Steamboat Springs When Roddy Beall was born, he came home from the hospital in a 1947 Plymouth Special Deluxe.
Sixteen years later, his dad gave him the car for his birthday and Beall gave the car a major overhaul. Bought 25 years earlier for $50 at an auction in Toponas, the car received new interior panels and fabrics, a modern stereo system and a bright red paint job.
While the 55-year-old car with two-wheel drive stays indoors during the winter, in the warmer months the red hot rod is a fitting match for the curly red-headed Steamboat Springs High School senior.
Like the bright red 1947 Plymouth Special Deluxe, Beall stands out.
Or, so the trustees of the Boettcher Foundation thought.
Beall is one of 40 students in Colorado to receive the Boettcher Scholarship, what Steamboat Springs High School Principal Dave Schmid calls the most elite scholarship in the state for high school students.
As a Boettcher scholar, Beall will receive four years of full tuition and fees, a $2,800 living stipend for room and board and book allowances for any college in Colorado.
"I always said that I'd get a full ride. But I was just joking around. I never actually thought it would happen to me," Beall said.
Beall's essay on how the car he created was a metaphor for himself helped separate him from the almost 1,000 applicants who applied for the scholarship.
During the final selection process in Denver, judges asked questions on Beall's hot rod and he pulled out a senior picture of himself standing on top of his car in a matching red Sailors jacket.
But it wasn't just the essay that made Beall a good candidate for a scholarship focused on intellectual curiosity and community involvement. And it isn't just his car that makes Beall stand out.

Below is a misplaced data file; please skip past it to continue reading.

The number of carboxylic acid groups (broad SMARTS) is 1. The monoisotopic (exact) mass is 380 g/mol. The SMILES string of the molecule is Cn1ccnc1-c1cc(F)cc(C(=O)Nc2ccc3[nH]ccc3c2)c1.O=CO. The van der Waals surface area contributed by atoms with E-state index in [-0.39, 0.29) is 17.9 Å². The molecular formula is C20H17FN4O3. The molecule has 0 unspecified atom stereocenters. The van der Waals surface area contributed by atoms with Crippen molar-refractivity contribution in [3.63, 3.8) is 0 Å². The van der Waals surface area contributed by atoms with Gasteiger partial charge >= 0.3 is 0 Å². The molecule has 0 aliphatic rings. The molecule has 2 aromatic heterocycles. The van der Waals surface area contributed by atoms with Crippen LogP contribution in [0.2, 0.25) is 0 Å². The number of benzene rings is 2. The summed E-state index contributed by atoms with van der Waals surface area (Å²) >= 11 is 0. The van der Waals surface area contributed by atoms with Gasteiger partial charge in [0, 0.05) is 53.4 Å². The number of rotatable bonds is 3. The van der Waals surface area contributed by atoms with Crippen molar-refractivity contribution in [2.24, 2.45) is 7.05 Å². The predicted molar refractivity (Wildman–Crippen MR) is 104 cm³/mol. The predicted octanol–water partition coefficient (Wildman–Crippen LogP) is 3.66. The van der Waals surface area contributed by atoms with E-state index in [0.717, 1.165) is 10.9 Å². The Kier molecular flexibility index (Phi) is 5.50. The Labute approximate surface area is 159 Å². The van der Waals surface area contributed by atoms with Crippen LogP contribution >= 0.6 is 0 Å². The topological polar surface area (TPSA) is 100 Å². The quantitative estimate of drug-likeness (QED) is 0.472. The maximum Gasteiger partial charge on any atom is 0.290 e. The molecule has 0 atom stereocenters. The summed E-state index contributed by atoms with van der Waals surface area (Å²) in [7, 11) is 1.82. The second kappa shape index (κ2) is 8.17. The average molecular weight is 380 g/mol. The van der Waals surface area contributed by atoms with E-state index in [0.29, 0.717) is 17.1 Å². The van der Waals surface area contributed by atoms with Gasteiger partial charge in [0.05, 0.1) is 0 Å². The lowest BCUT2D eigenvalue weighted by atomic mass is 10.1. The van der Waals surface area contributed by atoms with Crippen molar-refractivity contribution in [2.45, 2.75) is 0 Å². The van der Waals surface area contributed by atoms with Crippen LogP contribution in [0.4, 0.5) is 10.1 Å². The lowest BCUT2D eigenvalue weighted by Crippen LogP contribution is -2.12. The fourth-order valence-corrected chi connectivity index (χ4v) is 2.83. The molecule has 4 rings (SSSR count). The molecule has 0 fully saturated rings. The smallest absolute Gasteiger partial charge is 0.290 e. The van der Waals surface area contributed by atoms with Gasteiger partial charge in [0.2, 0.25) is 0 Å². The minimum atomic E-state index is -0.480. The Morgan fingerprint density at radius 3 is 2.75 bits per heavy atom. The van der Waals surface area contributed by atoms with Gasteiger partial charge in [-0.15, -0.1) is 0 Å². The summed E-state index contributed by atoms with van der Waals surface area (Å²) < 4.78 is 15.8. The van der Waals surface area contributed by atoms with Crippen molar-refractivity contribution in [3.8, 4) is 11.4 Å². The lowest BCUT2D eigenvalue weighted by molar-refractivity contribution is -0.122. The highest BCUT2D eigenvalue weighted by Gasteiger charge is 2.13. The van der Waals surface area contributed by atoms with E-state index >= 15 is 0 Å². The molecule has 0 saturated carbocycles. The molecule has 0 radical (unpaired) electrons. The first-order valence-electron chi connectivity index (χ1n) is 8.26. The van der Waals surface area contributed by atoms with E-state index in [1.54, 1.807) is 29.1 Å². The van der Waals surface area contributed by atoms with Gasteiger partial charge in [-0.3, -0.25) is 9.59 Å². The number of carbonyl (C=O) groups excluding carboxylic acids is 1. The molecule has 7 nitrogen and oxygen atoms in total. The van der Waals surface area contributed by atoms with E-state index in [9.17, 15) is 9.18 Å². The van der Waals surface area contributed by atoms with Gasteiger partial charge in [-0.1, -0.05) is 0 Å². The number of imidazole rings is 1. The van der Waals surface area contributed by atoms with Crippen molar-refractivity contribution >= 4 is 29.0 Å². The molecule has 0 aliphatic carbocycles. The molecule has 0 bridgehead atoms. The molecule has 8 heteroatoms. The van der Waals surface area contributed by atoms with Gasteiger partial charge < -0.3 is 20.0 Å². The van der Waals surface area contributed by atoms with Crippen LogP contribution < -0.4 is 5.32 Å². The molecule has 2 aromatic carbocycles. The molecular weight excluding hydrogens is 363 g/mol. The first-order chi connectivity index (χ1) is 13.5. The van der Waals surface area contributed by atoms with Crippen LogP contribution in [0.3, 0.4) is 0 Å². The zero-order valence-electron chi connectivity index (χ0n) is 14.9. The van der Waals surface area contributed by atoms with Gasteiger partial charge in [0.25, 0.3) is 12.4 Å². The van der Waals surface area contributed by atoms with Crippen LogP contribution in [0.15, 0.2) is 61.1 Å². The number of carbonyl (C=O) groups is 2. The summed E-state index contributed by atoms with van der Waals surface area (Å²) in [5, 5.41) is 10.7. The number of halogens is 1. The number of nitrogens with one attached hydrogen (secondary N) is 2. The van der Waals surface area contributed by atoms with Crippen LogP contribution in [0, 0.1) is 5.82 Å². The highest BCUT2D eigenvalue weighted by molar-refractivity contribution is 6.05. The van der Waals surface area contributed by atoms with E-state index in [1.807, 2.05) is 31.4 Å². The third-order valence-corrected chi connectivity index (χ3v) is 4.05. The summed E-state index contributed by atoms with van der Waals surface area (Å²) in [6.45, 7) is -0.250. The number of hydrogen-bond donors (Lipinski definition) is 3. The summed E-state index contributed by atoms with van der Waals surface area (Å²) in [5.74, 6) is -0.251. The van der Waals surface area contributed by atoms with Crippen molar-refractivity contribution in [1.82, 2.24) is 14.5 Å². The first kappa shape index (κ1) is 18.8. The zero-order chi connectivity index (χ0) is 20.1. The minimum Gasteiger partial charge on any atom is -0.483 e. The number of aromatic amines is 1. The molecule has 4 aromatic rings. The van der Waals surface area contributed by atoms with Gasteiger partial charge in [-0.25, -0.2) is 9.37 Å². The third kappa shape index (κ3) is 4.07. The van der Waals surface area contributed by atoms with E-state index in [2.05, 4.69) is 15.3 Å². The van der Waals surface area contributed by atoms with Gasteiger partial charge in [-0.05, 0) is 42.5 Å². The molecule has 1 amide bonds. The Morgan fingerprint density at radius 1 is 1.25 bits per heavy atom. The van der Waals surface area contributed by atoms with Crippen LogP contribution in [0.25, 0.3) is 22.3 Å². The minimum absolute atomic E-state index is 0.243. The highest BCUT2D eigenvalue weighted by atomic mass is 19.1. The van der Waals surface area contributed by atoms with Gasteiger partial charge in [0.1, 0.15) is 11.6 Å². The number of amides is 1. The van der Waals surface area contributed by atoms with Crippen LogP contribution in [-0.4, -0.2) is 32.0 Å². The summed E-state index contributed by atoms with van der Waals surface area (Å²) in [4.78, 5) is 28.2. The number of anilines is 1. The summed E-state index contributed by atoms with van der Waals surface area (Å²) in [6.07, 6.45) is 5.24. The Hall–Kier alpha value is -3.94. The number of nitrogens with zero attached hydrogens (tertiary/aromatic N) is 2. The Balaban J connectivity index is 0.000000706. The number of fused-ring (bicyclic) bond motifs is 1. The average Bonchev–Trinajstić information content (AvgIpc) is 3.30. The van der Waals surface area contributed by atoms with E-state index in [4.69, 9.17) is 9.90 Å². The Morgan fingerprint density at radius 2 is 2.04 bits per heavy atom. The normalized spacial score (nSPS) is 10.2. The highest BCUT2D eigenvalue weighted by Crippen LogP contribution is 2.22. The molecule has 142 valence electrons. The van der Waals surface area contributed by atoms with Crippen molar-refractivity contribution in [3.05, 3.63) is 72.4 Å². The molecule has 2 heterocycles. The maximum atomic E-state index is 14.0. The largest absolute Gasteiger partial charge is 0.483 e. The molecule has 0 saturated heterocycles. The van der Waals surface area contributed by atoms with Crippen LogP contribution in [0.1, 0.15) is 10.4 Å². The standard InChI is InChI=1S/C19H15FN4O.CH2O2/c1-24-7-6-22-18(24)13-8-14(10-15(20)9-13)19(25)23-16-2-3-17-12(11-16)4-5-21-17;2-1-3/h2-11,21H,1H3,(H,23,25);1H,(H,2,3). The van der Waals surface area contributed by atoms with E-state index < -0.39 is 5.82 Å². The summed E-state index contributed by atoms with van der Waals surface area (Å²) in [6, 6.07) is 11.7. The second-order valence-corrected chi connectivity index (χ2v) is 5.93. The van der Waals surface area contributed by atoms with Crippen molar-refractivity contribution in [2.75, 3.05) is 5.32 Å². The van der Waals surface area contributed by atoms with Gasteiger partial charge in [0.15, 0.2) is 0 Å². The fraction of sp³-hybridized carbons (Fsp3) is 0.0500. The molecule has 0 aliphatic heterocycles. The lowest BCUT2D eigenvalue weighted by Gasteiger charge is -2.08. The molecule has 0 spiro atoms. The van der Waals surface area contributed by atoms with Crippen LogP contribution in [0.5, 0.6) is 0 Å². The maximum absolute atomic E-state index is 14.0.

Rather it was sinking two clutch foul shots during double overtime of Friday night's varsity basketball game against Delta or helping teammate Alex Mackey hand out Valentines to every girl in the school the day before Beall is a presence that is hard to miss.
"He has such enthusiasm and leadership. It draws you in," said his math teacher, Carole Buelter.
"He is just caring for others. You don't hear him making fun of other kids, ever."
Beall plays soccer and basketball for Steamboat, is the student body president, was honored as a National Merit Scholar semi-finalist and works with local organizations like Partners of Routt County, Advocates Against Battering and Abuse and the United Way.
While Steamboat has had only a handful of Boettcher scholars in the past 10 years, it has never had two in a row. Last year, Bryn Weaver received the award.
"It is such pride for us," Buelter said. "Our high school is a very tough school. We teach our kids well and they teach us well."
Beall had applied to Stanford and Dartmouth universities, but once he learned of the Boettcher scholarship, his mind was made up to attend the University of Colorado at Boulder, a school he has been cheering on in football since first grade and where his older brother Ben attends.
Although Beall visited Stanford this summer and was impressed by the beautiful campus and beaches, he said he has a soft spot for Colorado and his pale complexion wouldn't fare well on the California beaches.
While the free tuition was a big incentive for Beall, he said he was also attracted to the idea of having a network of some of the best and brightest in Colorado. Established in 1952 by Charles and Claude Boettcher, the scholarship has been awarded to more than 1,800 students and continues to build a community of scholars.
Inspired by his namesake and grandfather Rodney Francis Sturley Jr., who also had red hair, blue eyes and stood at 5-foot-11, Beall said he wants to be a doctor, which means his four years at CU will be spent studying biology or pre-med.
But his ultimate goal is to be a family physician and soccer coach, similar to another local role model, Dr. James Dudley.